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Can Mike Pence fix Trump's problem in Utah?

The Republican vice presidential candidate made his first trip to Utah in his new role on Thursday to speak at a conference in Salt Lake City. 

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    Republican presidential candidate Donald Trump, left, greets vice presidential candidate Gov. Mike Pence as he takes the stage during a campaign rally at the Phoenix Convention Center on Wednesday in Phoenix.
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Republican presidential candidate Donald Trump’s running mate, Gov. Mike Pence of Indiana, is due to visit Utah on Thursday, where the campaign may hope his visit – the first since joining the ticket – can stir up enthusiasm for Trump in a state where it is noticeably lagging.

While Mr. Trump’s bombastic style may have endeared him to many voters throughout the rest of the country, his attitude leaves much to be desired for many Utahns, particularly members of the Church of Jesus Christ of Latter-day Saints. Governor Pence, however, may offer a more measured, civil tone that appeals to local Republicans and Mormons more than his running mate's. 

Sen. Mike Lee (R) issued the invitation that brings Pence to Utah: the third annual Utah Solutions Summit, where Pence will speak about higher education. Afterward, the vice presidential candidate will also attend a fundraising lunch for the Trump campaign, where guests are paying $10,000 per ticket, The Salt Lake Tribune reports. 

As of late July, the campaign had raised about $190,000 in Utah, compared to Mrs. Clinton's nearly $700,000, according to the Tribune. 

"I'm a huge fan of Mike Pence. I really like him. I've been a fan of his for many years," Senator Lee, who has not endorsed Trump's candidacy, told the Associated Press. "But his presence here does not involve his status as Donald Trump's running mate. It involves his status as the governor of Indiana and a former congressman."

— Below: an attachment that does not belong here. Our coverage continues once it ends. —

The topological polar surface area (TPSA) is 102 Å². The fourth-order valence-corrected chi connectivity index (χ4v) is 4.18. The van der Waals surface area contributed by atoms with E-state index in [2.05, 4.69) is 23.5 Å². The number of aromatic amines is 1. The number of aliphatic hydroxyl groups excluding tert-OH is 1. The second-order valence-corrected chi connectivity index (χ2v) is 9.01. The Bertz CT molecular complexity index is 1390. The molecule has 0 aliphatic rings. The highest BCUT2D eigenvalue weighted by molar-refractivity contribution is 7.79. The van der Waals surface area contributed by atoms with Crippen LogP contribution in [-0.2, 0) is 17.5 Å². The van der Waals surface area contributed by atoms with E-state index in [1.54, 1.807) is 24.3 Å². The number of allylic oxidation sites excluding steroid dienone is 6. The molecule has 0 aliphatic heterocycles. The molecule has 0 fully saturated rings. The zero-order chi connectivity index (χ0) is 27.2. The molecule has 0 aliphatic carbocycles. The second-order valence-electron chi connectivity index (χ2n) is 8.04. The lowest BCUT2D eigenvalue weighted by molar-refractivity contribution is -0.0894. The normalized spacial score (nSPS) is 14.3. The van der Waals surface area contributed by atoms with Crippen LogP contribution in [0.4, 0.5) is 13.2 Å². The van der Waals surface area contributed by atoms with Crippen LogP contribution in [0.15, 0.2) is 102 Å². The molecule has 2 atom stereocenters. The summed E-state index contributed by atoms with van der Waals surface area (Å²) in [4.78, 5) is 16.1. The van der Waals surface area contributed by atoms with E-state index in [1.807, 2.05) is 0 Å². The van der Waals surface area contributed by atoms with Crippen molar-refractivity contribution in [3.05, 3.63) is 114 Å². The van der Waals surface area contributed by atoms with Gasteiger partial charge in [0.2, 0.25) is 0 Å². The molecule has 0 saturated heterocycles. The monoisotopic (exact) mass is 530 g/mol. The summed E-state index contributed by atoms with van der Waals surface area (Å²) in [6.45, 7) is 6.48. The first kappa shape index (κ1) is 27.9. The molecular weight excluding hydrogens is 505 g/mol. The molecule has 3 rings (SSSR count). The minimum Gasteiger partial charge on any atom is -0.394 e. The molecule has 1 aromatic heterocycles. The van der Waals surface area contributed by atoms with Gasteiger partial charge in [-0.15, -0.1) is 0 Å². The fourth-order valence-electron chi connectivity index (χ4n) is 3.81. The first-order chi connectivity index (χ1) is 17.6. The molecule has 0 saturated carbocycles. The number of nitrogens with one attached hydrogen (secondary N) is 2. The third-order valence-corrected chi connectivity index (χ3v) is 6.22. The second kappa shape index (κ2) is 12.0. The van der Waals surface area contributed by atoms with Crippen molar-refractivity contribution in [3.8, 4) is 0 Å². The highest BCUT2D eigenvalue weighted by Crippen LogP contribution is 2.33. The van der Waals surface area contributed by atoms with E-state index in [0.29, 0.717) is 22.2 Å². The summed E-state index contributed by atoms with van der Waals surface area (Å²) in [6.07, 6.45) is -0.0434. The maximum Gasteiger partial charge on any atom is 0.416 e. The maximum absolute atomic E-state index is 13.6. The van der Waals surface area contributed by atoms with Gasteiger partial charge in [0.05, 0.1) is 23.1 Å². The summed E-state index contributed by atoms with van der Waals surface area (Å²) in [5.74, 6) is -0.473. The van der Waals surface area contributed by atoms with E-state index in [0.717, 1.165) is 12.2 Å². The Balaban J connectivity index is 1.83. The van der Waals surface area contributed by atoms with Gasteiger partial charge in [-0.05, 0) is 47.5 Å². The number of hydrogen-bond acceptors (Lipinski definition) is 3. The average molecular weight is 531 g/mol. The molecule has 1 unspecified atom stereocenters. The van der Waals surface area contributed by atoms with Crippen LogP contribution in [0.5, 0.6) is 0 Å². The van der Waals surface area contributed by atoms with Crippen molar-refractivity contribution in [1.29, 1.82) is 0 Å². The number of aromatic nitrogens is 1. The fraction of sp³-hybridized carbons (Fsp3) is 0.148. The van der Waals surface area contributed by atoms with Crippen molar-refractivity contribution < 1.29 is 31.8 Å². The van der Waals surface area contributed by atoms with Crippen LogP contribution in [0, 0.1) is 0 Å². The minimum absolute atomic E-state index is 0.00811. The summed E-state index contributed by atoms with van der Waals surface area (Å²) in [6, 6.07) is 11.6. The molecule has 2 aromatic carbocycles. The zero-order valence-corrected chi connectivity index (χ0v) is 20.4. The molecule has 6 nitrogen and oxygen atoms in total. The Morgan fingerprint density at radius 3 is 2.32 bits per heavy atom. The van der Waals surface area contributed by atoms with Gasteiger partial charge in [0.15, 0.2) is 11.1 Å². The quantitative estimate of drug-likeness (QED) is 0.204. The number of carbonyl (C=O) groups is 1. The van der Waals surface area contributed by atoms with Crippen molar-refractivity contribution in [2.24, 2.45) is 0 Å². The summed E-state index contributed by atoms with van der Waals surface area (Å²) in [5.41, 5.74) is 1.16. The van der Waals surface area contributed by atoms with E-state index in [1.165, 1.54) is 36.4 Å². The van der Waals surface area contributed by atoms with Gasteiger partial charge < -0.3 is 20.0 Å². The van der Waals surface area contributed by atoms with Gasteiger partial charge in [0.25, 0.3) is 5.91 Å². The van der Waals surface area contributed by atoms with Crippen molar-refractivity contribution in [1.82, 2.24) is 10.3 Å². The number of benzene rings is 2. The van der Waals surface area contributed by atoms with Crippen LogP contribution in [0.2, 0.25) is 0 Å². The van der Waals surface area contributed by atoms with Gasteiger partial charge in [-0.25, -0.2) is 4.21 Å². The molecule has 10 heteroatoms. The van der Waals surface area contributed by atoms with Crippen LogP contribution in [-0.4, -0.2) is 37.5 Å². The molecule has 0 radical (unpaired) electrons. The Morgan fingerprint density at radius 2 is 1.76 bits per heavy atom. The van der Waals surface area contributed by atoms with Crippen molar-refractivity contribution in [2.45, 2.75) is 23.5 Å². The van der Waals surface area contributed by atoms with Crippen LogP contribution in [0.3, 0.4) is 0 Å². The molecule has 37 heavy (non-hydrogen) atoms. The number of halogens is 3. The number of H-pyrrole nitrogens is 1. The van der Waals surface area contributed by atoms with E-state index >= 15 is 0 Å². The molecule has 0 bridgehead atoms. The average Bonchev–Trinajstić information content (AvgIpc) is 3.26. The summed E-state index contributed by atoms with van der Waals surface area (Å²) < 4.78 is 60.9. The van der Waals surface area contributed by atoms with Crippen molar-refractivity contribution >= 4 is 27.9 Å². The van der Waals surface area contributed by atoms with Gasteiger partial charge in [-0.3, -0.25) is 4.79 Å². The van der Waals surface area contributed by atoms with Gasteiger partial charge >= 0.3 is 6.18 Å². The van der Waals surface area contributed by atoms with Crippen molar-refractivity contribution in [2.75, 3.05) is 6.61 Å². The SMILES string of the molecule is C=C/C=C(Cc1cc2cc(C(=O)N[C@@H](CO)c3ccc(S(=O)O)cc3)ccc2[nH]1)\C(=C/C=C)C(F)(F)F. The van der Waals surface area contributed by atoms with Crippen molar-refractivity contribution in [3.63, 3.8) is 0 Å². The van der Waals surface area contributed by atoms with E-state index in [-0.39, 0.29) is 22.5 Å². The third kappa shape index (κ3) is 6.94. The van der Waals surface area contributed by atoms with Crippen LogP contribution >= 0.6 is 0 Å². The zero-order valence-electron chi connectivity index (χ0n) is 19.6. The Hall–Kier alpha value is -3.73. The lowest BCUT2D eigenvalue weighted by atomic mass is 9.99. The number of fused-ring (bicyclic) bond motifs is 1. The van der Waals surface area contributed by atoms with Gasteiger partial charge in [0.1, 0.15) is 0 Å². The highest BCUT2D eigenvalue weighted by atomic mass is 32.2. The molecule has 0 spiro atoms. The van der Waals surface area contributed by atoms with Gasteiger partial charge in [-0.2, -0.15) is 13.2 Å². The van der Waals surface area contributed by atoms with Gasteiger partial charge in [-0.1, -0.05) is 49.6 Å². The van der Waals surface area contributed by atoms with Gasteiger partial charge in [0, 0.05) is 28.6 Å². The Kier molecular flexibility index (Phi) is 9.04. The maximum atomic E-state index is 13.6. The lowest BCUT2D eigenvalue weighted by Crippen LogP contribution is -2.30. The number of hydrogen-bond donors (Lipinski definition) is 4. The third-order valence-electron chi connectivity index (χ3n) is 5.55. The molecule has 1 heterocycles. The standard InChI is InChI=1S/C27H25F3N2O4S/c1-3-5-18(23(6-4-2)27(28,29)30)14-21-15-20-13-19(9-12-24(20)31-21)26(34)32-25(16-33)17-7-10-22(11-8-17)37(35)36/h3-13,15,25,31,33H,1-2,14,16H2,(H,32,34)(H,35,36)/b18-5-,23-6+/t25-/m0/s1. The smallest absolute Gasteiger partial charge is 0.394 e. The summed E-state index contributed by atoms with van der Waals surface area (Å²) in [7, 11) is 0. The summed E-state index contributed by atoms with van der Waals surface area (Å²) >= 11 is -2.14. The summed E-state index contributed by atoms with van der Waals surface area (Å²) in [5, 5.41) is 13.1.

Many see Pence as a moderating figure for the ticket – including Utah Gov. Gary Herbert (R), who decided to support the campaign last month, telling reporters that the Indiana governor provided "stability."

But not all Utahns, traditionally a reliably red state, are so convinced. After losing badly in Utah’s March primary, where he received just 14 percent of the votes to Ted Cruz’s 69 percent, Trump needs to present a different image to the Beehive State ahead of the general election. An August poll from Public Policy Polling found that Hillary Clinton trailed Trump by just 24 percent to 39 percent, with Gary Johnson at 12 percent and Evan McMullin at 9 percent. 

"There's not much of a chance that Utah's actually going to go Democratic this year," Dean Debnam, the president of the polling firm, said in a statement. But there is "a pretty decent chance that Donald Trump will end up winning the state with less than 50% of the vote." 

Lee is not the only state politician to publicly hesitate to give Trump the stamp of approval. 

"I've been a Republican delegate, I should be a loyal Republican," Republican state delegate Scott Isaacson told The Christian Science Monitor in August. But "I can’t belong to a party that has [Trump] as the head."

The hemming and hawing are historic for Utah, where Republican candidates have traditionally done well. Former Massachusetts Governor Mitt Romney – who, like more than half of Utahns, is Mormon – won 73 percent of the vote during his 2012 presidential campaign. Arizona Senator John McCain took 62 percent of the vote in 2008 and George W. Bush won 72 percent in 2004.

Although Utahns' usual embrace of Republican candidates goes far beyond reasons of faith, the history of the Mormon church has been a major hurdle to Trump's candidacy there, as The Christian Science Monitor's Lucy Schouten reported earlier this month. 

"Mormons, with their history of having suffered persecution and even having had the governor of a state issue orders for their extermination – I mean, those are my ancestors," said Mr. Isaacson, who, like many Mormons, objects to Trump's calls for greater scrutiny or bans against Mormon immigrants. 

"That whole Muslim ban with Trump – oh, that's hit bad with Utahns," says Calene Van Noy, a lifelong Mormon involved with Utah's caucus-based political scene, told the Monitor. "There's a big huge movement to help the refugees, and we’ve got the missionaries who go all over the world and come back with such a love of the people."

Others are concerned about their own religious freedom under a possible Trump administration, or read hints of historic anti-Mormon sentiment in Trump's comments to an evangelical audience

"You've got to get your people out to vote," he told a group of pastors in Orlando this month, talking about his challenges in Utah and calling it "a different place." 

During Pence's visit this week, Lee told the Associated Press that he plans to discuss Trump’s position on issues such as state vs. federal power. While he won’t be voting for Democratic candidate Hillary Clinton, he hasn’t ruled out voting for a third party candidate, the Senator said. 

This report includes material from the Associated Press.

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